Investors were concerned that the collapse of the second-largest property developer in China, Evergrande, may have started a ‘contagion’ leading to another Global Financial Crisis. However, the Chinese government quickly responded by offering a restructuring plan, along with a capital injection into the Chinese banking system leading markets to recover.

Tapering and jobs data

Outside of Evergrande, this month saw the Federal Reserve hold a two-day policy meeting. The outcome of the meeting concluded what many expected, policymakers declare they would soon consider tapering the central bank’s purchases of Treasuries and mortgage-backed securities which led to investors react through selling long-dated bonds pushing down the price.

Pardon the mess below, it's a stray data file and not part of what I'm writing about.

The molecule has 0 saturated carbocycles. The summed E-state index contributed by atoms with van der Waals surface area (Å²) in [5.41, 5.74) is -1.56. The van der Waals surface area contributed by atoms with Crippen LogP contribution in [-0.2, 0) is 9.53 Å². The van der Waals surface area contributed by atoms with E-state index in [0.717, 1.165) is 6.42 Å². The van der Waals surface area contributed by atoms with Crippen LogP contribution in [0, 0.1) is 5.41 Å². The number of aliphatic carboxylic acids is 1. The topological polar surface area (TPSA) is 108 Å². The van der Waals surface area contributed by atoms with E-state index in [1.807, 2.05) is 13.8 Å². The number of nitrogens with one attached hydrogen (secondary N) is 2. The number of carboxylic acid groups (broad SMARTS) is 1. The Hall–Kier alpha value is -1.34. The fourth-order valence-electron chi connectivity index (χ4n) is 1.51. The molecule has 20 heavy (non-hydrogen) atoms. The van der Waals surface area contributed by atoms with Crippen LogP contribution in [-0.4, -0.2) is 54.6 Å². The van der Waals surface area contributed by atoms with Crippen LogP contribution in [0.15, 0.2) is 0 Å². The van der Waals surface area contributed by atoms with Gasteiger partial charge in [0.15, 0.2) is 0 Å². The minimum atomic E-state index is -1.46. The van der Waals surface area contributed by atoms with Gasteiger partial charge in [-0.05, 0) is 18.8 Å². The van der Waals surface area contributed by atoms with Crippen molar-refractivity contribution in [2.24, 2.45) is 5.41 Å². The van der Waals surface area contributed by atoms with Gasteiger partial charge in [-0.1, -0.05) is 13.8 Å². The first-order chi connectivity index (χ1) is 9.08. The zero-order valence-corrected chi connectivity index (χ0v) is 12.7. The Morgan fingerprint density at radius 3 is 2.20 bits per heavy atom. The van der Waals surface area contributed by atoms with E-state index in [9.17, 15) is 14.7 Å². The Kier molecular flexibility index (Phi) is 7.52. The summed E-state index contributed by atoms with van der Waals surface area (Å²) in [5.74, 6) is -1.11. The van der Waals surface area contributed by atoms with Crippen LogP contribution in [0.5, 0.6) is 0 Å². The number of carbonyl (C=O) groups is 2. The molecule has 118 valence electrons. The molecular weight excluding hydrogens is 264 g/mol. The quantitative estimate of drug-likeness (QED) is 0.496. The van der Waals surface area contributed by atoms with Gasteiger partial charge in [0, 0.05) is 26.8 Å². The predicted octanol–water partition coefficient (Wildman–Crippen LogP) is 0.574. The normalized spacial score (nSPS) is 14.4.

As bond prices share an inverse relationship with bond yield, when one goes down the other rises, long-dated bond yields rose.

The selloff of long-dated government bonds quickly slowed down, helping bond prices to stabilise.

The chair of the Federal Reserve, Jerome Powell, stated he would be looking for continued signs of improvement in the labour market before acting, although a “knockout” report for September was not required for a tapering of central bank’s purchasing.

Consumer confidence

September saw US consumer confidence index fall 5.9 pts to 109.3, as consumers slightly pull back on spending following a quicker than anticipated recovery in US consumer confidence throughout 2021.

The figures suggest the spread of the delta variant and concerns regarding inflation continue to impact consumers’ spending on services and suggest consumers’ short-term outlook looks less positive than expected.